Listen. We don’t hate our jobs. Doormen may not make the money of an investment banker, but our jobs spill over into our regular work week with less frequency, our work environments are not rigid and high-pressured, and while we are still subject to conspicuous consumption, the risks are less, the progressive steps required to keep up with the Joneses (those jerks!) are smaller. See, money is not the main factor in job satisfaction unless you are one who will be equally unhappy or happy in any job.
Not only do we not hate our jobs, but we are rather proud of it. Doormen self-perceive themselves as the most white collar of the blue collar jobs (hence, the uh, white collar), employees who are proud of the job they do and take it seriously.
And no one is prouder than doorman George Washington Carver, so named not because of his profound love for all things peanut, but because of—if he is to believed—his prolific career as a doorman inventor.
At first glance, it seems hard to believe that there are that many things to revolutionize about the job. Cavemen probably had caveman doors before they had fire to keep out animals and former girlfriends. Ties have been worn since men combined widespread textile manufacturing and insecurities about their penis size
He does not work at my building anymore, but as he will tell you, he “worked there for 25 years, gave half [his] life for this building”. He comes in about 6 every morning with a cup of coffee and hangs around until about 7, when he gets nervous that the super might show up.
It might be nice to talk to someone that early in the morning, except its not really a conversation as much as a monologue. There are three subjects that our tall, bald inventor discusses: strip clubs (his favorite girls are Cinnamon and Zanna), how bad the building owners are, and his inventions. The last is my favorite subject.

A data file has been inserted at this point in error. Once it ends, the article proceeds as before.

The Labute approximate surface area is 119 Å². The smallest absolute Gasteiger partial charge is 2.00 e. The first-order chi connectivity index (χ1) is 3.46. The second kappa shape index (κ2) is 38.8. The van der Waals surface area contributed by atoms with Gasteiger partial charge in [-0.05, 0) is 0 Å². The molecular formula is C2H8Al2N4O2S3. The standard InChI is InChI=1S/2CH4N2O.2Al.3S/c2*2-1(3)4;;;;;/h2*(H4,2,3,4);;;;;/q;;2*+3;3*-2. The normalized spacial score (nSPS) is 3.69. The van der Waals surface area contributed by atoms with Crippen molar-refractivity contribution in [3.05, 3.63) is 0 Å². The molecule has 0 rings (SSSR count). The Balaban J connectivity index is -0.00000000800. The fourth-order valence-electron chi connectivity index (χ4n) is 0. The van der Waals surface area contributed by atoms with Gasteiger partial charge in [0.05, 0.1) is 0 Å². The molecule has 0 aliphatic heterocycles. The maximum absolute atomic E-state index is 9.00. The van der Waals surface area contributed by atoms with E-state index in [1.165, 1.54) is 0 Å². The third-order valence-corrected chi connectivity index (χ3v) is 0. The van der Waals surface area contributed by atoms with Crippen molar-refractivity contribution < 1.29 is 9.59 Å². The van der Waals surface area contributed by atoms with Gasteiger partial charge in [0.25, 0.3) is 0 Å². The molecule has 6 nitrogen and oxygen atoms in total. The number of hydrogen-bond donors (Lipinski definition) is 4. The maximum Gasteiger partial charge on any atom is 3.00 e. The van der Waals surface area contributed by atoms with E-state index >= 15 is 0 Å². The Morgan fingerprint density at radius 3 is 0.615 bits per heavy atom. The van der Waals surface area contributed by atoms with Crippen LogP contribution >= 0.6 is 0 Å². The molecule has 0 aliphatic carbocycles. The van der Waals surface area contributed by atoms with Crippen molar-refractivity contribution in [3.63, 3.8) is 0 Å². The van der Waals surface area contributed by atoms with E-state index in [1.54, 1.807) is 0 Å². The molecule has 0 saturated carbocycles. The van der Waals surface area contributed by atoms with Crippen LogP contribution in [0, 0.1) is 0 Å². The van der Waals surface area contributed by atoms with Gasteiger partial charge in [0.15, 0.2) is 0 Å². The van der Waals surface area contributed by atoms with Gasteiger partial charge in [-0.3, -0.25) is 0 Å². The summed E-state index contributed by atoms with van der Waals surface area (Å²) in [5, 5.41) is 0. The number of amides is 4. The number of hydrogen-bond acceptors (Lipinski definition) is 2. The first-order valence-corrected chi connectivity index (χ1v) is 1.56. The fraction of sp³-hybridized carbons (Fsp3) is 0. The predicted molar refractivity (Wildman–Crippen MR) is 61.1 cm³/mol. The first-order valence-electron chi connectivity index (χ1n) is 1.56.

He has invented: the system for keeping track of packages (write down apartment number in a column marked “packages”), the system for organizing spare keys (key hooks labeled with the corresponding apartment numbers). He invented our shift (11-5 instead of 12-6). In the seventies, he invented smoking weed with tenants in the backroom, in the eighties, dipping coke. He was in the process of inventing a system so that tenants could communicate remotely with their doorman when cell phones hit it big.
He is a genius. A renaissance man. A doorman dedicated to his profession and to humanity, the wheels in his great, bald dome tirelessly turning, driving towards a better future, fueled by his love for man and doorkind.
He is also irritating. All I want to do at 6 a.m. is go to sleep, not talk to people, not humor their megalomania, not listen to their inventions. No. Take off tie. Put a bicycle between my legs. Point it towards home. Cross a bridge. Climb some stairs, lie down. Close eyes.
But there he is every morning, as regular as any of my tenants, George Washington Carver, doorman, inventor extraordinaire, walking with the gait that he invented, opening the door in a style of his own invention.